Archive for May 31st, 2021

Memorial Day 2021

Civil War Soldier DageurrotypeAnother Memorial Day weekend. The day we remember our fallen soldiers, those who gave their lives to serve and protect this country, this democracy. I’m no historical anthropologist so I can’t be completely certain when I say that I don’t believe there is any one group of people on this planet who have not been touched by war in some significant way.

The history of this world has been written in the bloody ink of war.

A few years back, when I began doing genealogy for the families of my wife and myself, I was surprised at the many, many generations in each of our lines who had taken part in the wars of their times, putting their lives aside to give so much of themselves– in some cases, their very lives– for causes that often might have been mere abstractions to them. I was surprised at the number of our relatives who had died in combat on the soil of this land. In some cases, some were buried far from their homes near the battlefields of the American south.

Part of me is proud that these people have answered the call to be a small part in something bigger. But another part of me is simply sad to think that they were called on to give so much in order to satisfy or deny the baser motives of those in power. War has usually been about greed and acquisition, nationalistic pride or ethnic and religious hatred– in each instance proposed with the greatest conviction and certainty by the leaders of each side of the cause.

And on Memorial Day, we remember the people who actually fulfilled the pleas of these leaders, be they right or wrong. These citizens did what they were asked and what they felt was necessary in their time and place.  And I have nothing but respect for that.

For today’s image, I chose the daguerreotype of the Civil War soldier at the top because there was something in him that seemed to show the sacrifice of war. Maybe it’s the steely stare of his eyes. Or maybe it was his belt that is cinched in to what looks to be a ridiculously tiny diameter, showing how emaciated he appears to be. I’m not exactly sure but there is something in him that seems contemporary, less dated. He looks like he could be the guy behind you in line at the local convenience store.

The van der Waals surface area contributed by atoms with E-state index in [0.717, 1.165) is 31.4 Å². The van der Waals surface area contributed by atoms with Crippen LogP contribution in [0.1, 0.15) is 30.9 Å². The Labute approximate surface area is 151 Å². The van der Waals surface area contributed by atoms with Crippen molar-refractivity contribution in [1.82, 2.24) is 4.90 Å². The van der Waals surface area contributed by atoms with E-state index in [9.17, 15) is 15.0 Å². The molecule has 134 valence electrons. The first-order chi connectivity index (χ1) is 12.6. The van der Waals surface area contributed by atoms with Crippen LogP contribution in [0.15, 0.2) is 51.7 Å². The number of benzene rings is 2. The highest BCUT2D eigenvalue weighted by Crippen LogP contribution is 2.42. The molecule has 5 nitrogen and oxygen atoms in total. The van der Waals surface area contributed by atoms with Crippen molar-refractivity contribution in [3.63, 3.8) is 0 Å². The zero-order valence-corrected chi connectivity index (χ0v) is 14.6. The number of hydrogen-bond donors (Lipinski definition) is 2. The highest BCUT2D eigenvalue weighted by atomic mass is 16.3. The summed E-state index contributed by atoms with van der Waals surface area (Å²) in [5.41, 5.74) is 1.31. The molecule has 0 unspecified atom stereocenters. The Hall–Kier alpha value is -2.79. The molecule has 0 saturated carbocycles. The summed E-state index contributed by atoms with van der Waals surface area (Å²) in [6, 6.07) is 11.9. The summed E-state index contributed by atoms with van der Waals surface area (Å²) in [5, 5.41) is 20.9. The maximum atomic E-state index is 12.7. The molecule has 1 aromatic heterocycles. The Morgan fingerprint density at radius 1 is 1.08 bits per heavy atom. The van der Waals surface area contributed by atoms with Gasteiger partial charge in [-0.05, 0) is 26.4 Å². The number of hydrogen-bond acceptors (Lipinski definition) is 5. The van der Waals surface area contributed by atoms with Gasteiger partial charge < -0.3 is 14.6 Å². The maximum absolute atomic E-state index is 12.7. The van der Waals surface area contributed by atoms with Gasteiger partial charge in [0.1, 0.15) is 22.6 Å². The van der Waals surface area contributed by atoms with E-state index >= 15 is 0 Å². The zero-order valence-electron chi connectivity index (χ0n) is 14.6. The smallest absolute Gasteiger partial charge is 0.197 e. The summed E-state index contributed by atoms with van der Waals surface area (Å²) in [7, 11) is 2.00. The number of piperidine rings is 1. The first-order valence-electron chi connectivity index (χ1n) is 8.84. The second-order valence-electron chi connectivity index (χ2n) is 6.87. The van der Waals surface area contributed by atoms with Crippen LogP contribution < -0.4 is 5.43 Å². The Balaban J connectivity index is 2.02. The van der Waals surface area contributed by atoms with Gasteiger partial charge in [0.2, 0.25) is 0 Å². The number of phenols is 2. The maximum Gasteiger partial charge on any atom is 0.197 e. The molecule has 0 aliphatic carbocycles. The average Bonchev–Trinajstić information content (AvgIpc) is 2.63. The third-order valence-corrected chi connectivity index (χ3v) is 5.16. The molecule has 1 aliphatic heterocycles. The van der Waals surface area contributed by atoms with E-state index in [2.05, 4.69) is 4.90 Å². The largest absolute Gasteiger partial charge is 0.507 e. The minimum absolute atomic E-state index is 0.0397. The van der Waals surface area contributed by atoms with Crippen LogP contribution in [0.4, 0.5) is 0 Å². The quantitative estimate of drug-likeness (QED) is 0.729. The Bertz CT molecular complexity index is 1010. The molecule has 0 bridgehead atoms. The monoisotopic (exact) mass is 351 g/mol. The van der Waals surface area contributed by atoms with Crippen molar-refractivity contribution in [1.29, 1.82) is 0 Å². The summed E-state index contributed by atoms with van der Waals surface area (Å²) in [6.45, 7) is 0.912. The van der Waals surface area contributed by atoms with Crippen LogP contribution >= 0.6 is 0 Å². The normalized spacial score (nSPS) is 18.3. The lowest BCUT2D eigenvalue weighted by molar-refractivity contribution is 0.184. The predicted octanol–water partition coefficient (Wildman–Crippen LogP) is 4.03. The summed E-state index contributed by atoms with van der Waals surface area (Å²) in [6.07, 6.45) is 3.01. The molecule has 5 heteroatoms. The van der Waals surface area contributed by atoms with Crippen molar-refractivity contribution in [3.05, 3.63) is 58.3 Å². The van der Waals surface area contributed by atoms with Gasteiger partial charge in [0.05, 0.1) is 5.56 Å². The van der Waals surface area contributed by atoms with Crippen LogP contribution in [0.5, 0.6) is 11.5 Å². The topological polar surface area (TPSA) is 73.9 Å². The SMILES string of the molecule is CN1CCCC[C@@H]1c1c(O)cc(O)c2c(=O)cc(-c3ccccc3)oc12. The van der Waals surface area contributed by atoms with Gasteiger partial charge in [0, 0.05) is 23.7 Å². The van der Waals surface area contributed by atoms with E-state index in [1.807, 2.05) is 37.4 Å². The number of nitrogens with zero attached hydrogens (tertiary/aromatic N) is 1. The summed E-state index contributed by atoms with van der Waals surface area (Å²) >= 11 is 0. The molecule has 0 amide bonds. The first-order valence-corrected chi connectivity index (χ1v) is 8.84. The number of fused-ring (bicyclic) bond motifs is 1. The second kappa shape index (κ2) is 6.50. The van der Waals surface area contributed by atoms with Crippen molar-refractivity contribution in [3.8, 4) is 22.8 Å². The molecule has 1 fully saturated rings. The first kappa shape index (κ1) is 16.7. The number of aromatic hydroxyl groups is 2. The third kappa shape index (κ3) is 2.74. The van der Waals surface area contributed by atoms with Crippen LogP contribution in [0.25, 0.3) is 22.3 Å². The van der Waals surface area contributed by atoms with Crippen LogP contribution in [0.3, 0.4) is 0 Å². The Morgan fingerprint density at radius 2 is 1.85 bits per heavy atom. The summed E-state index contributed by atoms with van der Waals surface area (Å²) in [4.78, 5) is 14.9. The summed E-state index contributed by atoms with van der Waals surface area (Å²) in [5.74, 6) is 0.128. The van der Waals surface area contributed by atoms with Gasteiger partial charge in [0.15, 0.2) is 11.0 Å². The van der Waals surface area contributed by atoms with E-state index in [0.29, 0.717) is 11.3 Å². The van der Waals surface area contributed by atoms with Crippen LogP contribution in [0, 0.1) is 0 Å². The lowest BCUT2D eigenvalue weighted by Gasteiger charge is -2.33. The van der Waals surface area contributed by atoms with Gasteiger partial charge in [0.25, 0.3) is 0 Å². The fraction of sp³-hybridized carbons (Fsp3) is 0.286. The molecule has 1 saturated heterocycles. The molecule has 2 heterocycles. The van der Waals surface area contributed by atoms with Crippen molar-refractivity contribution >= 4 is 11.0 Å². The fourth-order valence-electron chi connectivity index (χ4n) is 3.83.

And for today’s Sunday musical selection, I have chosen the song Ben McCulloch from Steve Earle. It tells the story of two brothers — the guy above was no doubt like them– who enlist in the Confederate Army in the Civil War and discover the hard realities of war as they serve under General McCulloch, who was a real person who died in battle in 1862. The chorus probably echoes the sentiments that many soldiers through time held for their commanding officers as they face overwhelming odds.

I hesitated when choosing this song because I didn’t want it to be seen as glorifying the Confederate dead. I read a couple of Frederick Douglass‘ speeches given in the 1870’s and in that time, there was a growing movement to create an equivalency between the two sides of the Civil War, an effort that continues, unfortunately, to this day.

Douglass pointed out that it was acceptable to honor the courage of the fallen Confederates but it should be forever remembered that they were trying to destroy everything this nation had stood for since its formation and that it should be clearly noted that there was no equivalence between the two sides. Morally, there was a right side and a wrong side.

As Douglass put it:

It was a war of ideas, a battle of principles and ideas which united one section and divided the other; a war between the old and new, slavery and freedom, barbarism and civilization; between a government based upon the broadest and grandest declaration of human rights the world ever heard or read, and another pretended government, based upon an open, bold and shocking denial of all rights, except the right of the strongest.

We should never become a country where the rights of the strongest outweigh those of the weakest among us. Hopefully, fewer folks will have to sacrifice their lives to ensure this. So have a good Memorial Day, hopefully one filled with some appreciation of what the day really encompasses.


This post was adapted and added to from one that ran several years ago.

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